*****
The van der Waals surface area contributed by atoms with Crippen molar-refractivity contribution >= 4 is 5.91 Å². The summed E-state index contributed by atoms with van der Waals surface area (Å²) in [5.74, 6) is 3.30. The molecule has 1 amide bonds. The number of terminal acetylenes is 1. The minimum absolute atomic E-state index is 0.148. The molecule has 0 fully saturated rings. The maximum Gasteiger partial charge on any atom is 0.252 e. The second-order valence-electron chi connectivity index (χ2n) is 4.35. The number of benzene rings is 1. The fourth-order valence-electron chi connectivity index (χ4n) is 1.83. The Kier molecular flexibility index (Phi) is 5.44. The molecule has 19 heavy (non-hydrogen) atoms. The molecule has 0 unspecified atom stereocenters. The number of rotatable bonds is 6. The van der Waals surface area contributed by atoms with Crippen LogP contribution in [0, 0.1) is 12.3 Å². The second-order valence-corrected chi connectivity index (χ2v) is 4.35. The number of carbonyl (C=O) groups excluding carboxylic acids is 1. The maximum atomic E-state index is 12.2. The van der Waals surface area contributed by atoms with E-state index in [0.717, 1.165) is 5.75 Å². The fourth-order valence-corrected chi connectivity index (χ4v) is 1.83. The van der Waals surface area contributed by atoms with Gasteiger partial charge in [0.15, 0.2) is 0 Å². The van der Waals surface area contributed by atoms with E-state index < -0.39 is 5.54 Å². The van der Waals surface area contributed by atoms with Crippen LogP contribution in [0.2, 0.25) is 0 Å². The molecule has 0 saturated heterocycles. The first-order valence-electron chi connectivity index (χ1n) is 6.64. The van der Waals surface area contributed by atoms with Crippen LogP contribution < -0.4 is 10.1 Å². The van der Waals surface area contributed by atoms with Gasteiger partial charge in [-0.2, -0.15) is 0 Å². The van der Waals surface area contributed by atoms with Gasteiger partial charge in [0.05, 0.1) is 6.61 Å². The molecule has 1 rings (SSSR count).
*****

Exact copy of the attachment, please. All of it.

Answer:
The van der Waals surface area contributed by atoms with Crippen molar-refractivity contribution >= 4 is 5.91 Å². The summed E-state index contributed by atoms with van der Waals surface area (Å²) in [5.74, 6) is 3.30. The molecule has 1 amide bonds. The number of terminal acetylenes is 1. The minimum absolute atomic E-state index is 0.148. The molecule has 0 fully saturated rings. The maximum Gasteiger partial charge on any atom is 0.252 e. The second-order valence-electron chi connectivity index (χ2n) is 4.35. The number of benzene rings is 1. The fourth-order valence-electron chi connectivity index (χ4n) is 1.83. The Kier molecular flexibility index (Phi) is 5.44. The molecule has 19 heavy (non-hydrogen) atoms. The molecule has 0 unspecified atom stereocenters. The number of rotatable bonds is 6. The van der Waals surface area contributed by atoms with Crippen LogP contribution in [0, 0.1) is 12.3 Å². The second-order valence-corrected chi connectivity index (χ2v) is 4.35. The number of carbonyl (C=O) groups excluding carboxylic acids is 1. The maximum atomic E-state index is 12.2. The van der Waals surface area contributed by atoms with E-state index in [0.717, 1.165) is 5.75 Å². The fourth-order valence-corrected chi connectivity index (χ4v) is 1.83. The van der Waals surface area contributed by atoms with Gasteiger partial charge in [0.15, 0.2) is 0 Å². The van der Waals surface area contributed by atoms with E-state index < -0.39 is 5.54 Å². The van der Waals surface area contributed by atoms with Crippen LogP contribution in [0.2, 0.25) is 0 Å². The molecule has 0 saturated heterocycles. The first-order valence-electron chi connectivity index (χ1n) is 6.64. The van der Waals surface area contributed by atoms with Crippen LogP contribution < -0.4 is 10.1 Å². The van der Waals surface area contributed by atoms with Gasteiger partial charge in [-0.2, -0.15) is 0 Å². The van der Waals surface area contributed by atoms with Gasteiger partial charge in [0.05, 0.1) is 6.61 Å². The molecule has 1 rings (SSSR count).